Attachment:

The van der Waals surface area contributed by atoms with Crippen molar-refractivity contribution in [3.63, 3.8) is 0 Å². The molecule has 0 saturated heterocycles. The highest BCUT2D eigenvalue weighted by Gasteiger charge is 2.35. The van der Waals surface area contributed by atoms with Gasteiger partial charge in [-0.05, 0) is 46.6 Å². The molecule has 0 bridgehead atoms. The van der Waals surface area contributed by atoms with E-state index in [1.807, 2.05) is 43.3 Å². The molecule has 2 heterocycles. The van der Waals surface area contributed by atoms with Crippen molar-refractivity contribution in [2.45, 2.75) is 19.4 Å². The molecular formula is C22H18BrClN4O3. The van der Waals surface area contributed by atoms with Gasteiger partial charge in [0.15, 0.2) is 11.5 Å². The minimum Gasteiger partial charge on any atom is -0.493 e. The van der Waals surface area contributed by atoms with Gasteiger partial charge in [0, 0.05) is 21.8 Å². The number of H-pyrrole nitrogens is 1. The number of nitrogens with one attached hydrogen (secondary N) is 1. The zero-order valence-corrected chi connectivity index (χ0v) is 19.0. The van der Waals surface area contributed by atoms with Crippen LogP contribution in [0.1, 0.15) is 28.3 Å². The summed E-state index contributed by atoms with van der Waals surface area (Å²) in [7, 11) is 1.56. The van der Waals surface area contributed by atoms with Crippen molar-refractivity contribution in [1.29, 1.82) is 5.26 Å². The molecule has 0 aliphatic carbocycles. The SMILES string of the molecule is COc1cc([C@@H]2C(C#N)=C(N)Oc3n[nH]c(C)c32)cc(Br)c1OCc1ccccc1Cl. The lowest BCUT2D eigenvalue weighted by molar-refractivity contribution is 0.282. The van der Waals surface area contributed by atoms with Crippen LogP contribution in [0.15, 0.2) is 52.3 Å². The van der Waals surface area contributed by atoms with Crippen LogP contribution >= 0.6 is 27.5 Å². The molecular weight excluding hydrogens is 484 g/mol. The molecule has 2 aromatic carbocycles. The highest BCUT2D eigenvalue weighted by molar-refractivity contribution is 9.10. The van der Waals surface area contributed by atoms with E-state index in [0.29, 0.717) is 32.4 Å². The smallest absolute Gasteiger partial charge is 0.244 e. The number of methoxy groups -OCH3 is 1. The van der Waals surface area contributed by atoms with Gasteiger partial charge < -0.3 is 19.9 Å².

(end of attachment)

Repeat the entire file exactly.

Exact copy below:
The van der Waals surface area contributed by atoms with Crippen molar-refractivity contribution in [3.63, 3.8) is 0 Å². The molecule has 0 saturated heterocycles. The highest BCUT2D eigenvalue weighted by Gasteiger charge is 2.35. The van der Waals surface area contributed by atoms with Gasteiger partial charge in [-0.05, 0) is 46.6 Å². The molecule has 0 bridgehead atoms. The van der Waals surface area contributed by atoms with E-state index in [1.807, 2.05) is 43.3 Å². The molecule has 2 heterocycles. The van der Waals surface area contributed by atoms with Crippen molar-refractivity contribution in [2.45, 2.75) is 19.4 Å². The molecular formula is C22H18BrClN4O3. The van der Waals surface area contributed by atoms with Gasteiger partial charge in [0.15, 0.2) is 11.5 Å². The minimum Gasteiger partial charge on any atom is -0.493 e. The van der Waals surface area contributed by atoms with Gasteiger partial charge in [0, 0.05) is 21.8 Å². The number of H-pyrrole nitrogens is 1. The number of nitrogens with one attached hydrogen (secondary N) is 1. The zero-order valence-corrected chi connectivity index (χ0v) is 19.0. The van der Waals surface area contributed by atoms with Crippen LogP contribution in [0.1, 0.15) is 28.3 Å². The summed E-state index contributed by atoms with van der Waals surface area (Å²) in [7, 11) is 1.56. The van der Waals surface area contributed by atoms with Crippen molar-refractivity contribution in [1.29, 1.82) is 5.26 Å². The molecule has 0 aliphatic carbocycles. The SMILES string of the molecule is COc1cc([C@@H]2C(C#N)=C(N)Oc3n[nH]c(C)c32)cc(Br)c1OCc1ccccc1Cl. The lowest BCUT2D eigenvalue weighted by molar-refractivity contribution is 0.282. The van der Waals surface area contributed by atoms with Crippen LogP contribution in [0.15, 0.2) is 52.3 Å². The van der Waals surface area contributed by atoms with Crippen LogP contribution >= 0.6 is 27.5 Å². The molecular weight excluding hydrogens is 484 g/mol. The molecule has 2 aromatic carbocycles. The highest BCUT2D eigenvalue weighted by molar-refractivity contribution is 9.10. The van der Waals surface area contributed by atoms with E-state index in [0.29, 0.717) is 32.4 Å². The smallest absolute Gasteiger partial charge is 0.244 e. The number of methoxy groups -OCH3 is 1. The van der Waals surface area contributed by atoms with Gasteiger partial charge < -0.3 is 19.9 Å².